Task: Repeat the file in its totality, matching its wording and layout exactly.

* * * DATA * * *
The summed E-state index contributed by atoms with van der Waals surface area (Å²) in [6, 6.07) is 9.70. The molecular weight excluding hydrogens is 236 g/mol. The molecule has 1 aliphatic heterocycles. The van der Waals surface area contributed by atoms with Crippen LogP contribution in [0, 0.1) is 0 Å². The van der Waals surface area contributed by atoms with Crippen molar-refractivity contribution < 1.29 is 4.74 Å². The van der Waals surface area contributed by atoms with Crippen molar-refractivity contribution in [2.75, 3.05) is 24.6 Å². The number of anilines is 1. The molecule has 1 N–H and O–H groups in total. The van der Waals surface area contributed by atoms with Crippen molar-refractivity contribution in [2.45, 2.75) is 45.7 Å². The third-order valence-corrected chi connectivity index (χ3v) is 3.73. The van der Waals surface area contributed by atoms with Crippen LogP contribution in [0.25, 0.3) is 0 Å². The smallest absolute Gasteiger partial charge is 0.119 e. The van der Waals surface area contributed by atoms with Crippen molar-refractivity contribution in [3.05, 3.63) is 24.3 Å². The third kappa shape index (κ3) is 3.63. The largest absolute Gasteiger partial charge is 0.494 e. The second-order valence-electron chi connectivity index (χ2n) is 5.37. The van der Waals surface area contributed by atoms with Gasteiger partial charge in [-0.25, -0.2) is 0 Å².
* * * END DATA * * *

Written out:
The summed E-state index contributed by atoms with van der Waals surface area (Å²) in [6, 6.07) is 9.70. The molecular weight excluding hydrogens is 236 g/mol. The molecule has 1 aliphatic heterocycles. The van der Waals surface area contributed by atoms with Crippen LogP contribution in [0, 0.1) is 0 Å². The van der Waals surface area contributed by atoms with Crippen molar-refractivity contribution < 1.29 is 4.74 Å². The van der Waals surface area contributed by atoms with Crippen molar-refractivity contribution in [2.75, 3.05) is 24.6 Å². The number of anilines is 1. The molecule has 1 N–H and O–H groups in total. The van der Waals surface area contributed by atoms with Crippen molar-refractivity contribution in [2.45, 2.75) is 45.7 Å². The third-order valence-corrected chi connectivity index (χ3v) is 3.73. The van der Waals surface area contributed by atoms with Crippen LogP contribution in [0.25, 0.3) is 0 Å². The smallest absolute Gasteiger partial charge is 0.119 e. The van der Waals surface area contributed by atoms with Crippen molar-refractivity contribution in [3.05, 3.63) is 24.3 Å². The third kappa shape index (κ3) is 3.63. The largest absolute Gasteiger partial charge is 0.494 e. The second-order valence-electron chi connectivity index (χ2n) is 5.37. The van der Waals surface area contributed by atoms with Gasteiger partial charge in [-0.25, -0.2) is 0 Å².